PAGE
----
Find out about the changes that will take place in the three stages of labour.
The onset of labour differs for most women. Some women experience mild, short, regular contractions that have a long interval between them, e.g. 20 minutes. As labour establishes, the contractions become longer and more painful and have a shorter interval, e.g. every five to 10 minutes. Some women start labour with contractions that are of long duration, feel painful and occur frequently, e.g. every five minutes.
The complete process of labour and delivery is divided into three stages.
1. The first stage, when the cervix gradually opens up (dilates).
2. The second stage, when the baby is pushed down the vagina and is born (this is sometimes separated into two phases – the passive or descent phase with no pushing, and the active or pushing phase).
3. The third stage, when the placenta comes away from the wall of the womb and is also pushed out of the vagina.
First stages of labour
During pregnancy, your cervix is closed and plugged with mucus, to keep out infection. Your cervix is long and firm, giving a strong base to your uterus (womb). It’s also in a position that points slightly towards your back (posterior position). In the first stage of labour, your cervix has to move forward (anterior position), ripen and open, so your baby can be born. By the end of this stage your cervix will be fully dilated, and open to about 10cm in diameter.
Second stage of labour
During the second stage of labour, you will push your baby down your vagina (the birth canal) and meet him or her for the first time. You’ll feel the pressure of your baby’s head low down in your pelvis, and with each contraction, you may have two or three strong urges to bear down. Listen to your body, and let it push in response to the urges. Take a few breaths between pushes. With every bout of bearing down, your baby will move through your pelvis a little, but at the end of the contraction, he’ll probably slip back a little again.
Don’t worry, as long as your baby keeps gradually moving down, you’re doing okay. When your baby’s head is very far down in your pelvis, you’ll probably feel a hot, stinging sensation. This will happen as the opening of your vagina starts to stretch around your baby’s head. Your midwife will tell you when she can see your baby’s head, and may ask you to stop pushing and to take short, panting breaths. This helps you to resist the urge to bear down for two or three contractions, so that your baby is born gently and slowly. Taking this approach also helps you to avoid a tear or an episiotomy. Your midwife may use warm compresses to support your perineum as your baby is born for the same reason.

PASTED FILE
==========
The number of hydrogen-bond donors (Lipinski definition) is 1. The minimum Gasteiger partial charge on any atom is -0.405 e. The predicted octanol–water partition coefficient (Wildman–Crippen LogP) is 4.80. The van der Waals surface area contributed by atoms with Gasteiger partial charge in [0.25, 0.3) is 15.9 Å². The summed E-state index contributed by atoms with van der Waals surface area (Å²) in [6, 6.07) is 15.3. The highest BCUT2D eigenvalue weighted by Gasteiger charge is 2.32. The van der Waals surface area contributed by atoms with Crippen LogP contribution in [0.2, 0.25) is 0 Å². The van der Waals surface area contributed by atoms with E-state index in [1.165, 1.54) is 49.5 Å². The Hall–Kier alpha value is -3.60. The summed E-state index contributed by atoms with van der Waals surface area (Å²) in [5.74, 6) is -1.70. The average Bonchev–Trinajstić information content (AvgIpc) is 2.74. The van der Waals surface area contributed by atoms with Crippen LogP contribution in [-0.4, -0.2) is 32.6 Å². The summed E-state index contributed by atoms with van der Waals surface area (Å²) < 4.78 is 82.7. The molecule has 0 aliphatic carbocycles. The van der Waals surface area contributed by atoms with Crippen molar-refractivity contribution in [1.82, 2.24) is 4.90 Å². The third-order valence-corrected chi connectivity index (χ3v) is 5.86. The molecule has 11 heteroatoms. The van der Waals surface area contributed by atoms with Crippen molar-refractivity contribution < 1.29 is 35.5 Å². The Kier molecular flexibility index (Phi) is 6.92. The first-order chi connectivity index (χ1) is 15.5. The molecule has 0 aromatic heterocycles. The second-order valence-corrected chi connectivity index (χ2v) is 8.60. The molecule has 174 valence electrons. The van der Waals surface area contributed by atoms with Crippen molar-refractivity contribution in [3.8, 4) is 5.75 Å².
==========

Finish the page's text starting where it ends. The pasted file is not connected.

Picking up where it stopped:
Third stage of labour
The third stage of labour begins once your baby is born, and ends when you deliver the placenta and the empty bag of waters that are attached to the placenta (membranes). These come away as your uterus contracts down after the birth. Your contractions will be noticeable but weaker when they begin again, as your uterus contracts down. The placenta gradually peels away from the wall of your uterus, and you may get the urge to push again. The placenta, with the membranes attached, will drop to the bottom of your uterus, and out through your vagina.
Some hospitals adopt a different procedure in relation to a managed third labour. If you are not bleeding and wish to have a natural third stage, please talk with your midwife. This is when you deliver the placenta without the help of drugs, unless they are needed. A natural third stage can take longer – upright positions, skin-to- skin contact with your baby, and starting to breastfeed your baby, may all help to stimulate contractions. When the third stage is complete, you can get to know your new baby.
The difference between early and established labour:
- Early Labour Stage – The time of the onset of labour until the cervix is dilated to 3-4 cm.
- Active Labour Stage – Continues from 4 cm until the cervix is dilated to 10 cm.
- Transition Phase Stage – Continues from 7 cm until the cervix is fully dilated to 10 cm. During the transition stage, the woman can become withdrawn and sometimes feel nauseated or have low blood pressure.
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The first 72 hours
Everything you need to know about labour positions
Home birth in Ireland